However, social movements also find themselves in conflict with some aspects of the new regional initiatives, such as the Southern Gas Pipeline discussed in the meeting between Chávez, Kirchner and Lula on April 26. The pipeline, which would pump oil from Venezuela to Argentina, is seen as an essential component in promoting regional integration and alternative development models. But the gas pipeline would lead to further exploitation of Venezuela’s natural oil reserves, and would run through the Amazon, creating contamination, deforestation and putting at risk the livelihood of the indigenous groups and local communities who live in these regions. The proposal has already come under criticism by local groups, some Bolivian officials, and international environmental organizations, and is likely to generate significant opposition.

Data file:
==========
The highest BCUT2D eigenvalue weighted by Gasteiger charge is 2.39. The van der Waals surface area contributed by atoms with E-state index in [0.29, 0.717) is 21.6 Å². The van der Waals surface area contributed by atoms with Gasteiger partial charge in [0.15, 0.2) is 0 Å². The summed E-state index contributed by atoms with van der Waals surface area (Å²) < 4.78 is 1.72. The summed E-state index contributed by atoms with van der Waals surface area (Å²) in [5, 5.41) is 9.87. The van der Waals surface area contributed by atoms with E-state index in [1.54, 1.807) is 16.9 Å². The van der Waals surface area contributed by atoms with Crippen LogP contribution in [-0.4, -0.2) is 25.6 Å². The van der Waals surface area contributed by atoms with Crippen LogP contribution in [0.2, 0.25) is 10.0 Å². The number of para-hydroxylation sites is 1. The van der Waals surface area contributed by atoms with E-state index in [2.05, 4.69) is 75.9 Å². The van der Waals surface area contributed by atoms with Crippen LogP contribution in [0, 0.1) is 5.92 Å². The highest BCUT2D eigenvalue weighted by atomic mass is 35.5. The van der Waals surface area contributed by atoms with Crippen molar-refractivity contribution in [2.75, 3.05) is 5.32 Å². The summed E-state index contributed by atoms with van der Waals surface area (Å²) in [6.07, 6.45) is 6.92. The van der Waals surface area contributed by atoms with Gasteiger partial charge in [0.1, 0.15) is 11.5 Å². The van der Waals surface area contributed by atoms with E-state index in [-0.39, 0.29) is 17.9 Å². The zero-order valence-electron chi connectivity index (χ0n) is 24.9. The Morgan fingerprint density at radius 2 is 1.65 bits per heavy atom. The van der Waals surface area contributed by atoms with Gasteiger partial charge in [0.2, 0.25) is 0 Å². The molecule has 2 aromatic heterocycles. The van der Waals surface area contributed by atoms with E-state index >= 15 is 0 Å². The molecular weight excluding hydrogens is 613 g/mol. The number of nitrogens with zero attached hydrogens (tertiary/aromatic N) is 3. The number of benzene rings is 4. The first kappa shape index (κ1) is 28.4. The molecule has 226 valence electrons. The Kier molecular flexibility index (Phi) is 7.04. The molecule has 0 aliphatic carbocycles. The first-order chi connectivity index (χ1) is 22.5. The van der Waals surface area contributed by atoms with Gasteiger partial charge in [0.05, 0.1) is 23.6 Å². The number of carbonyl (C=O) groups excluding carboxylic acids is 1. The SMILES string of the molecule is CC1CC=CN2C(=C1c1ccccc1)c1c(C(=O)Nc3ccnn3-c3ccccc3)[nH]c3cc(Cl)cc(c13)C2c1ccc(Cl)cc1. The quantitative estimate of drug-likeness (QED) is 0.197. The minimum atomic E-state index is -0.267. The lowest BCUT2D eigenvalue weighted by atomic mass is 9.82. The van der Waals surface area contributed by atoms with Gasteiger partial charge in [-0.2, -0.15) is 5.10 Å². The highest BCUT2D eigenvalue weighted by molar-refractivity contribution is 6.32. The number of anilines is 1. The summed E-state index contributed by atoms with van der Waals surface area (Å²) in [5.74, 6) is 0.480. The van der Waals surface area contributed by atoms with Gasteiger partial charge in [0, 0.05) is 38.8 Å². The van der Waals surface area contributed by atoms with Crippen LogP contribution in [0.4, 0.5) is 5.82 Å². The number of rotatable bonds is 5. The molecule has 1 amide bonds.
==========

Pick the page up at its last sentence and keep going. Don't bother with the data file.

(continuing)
The failures of the Washington Consensus and popular discontent with Free Trade Agreements have generated new revolutionary models of solidarity, cooperation and unification in the Americas. After decades of austerity, growing inequalities, and US domination of the region, national governments are beginning to reject Washington’s recipe for corporate-led growth in favor of social development models. Whether the region can truly begin to carve out an alternative path will depend on the outcomes of upcoming elections in Peru, Colombia, and Mexico; the extension of ALBA beyond a small group of countries; and the ability of social movements to shift the focus away from further exploitation and mega-projects as the basis for regional integration.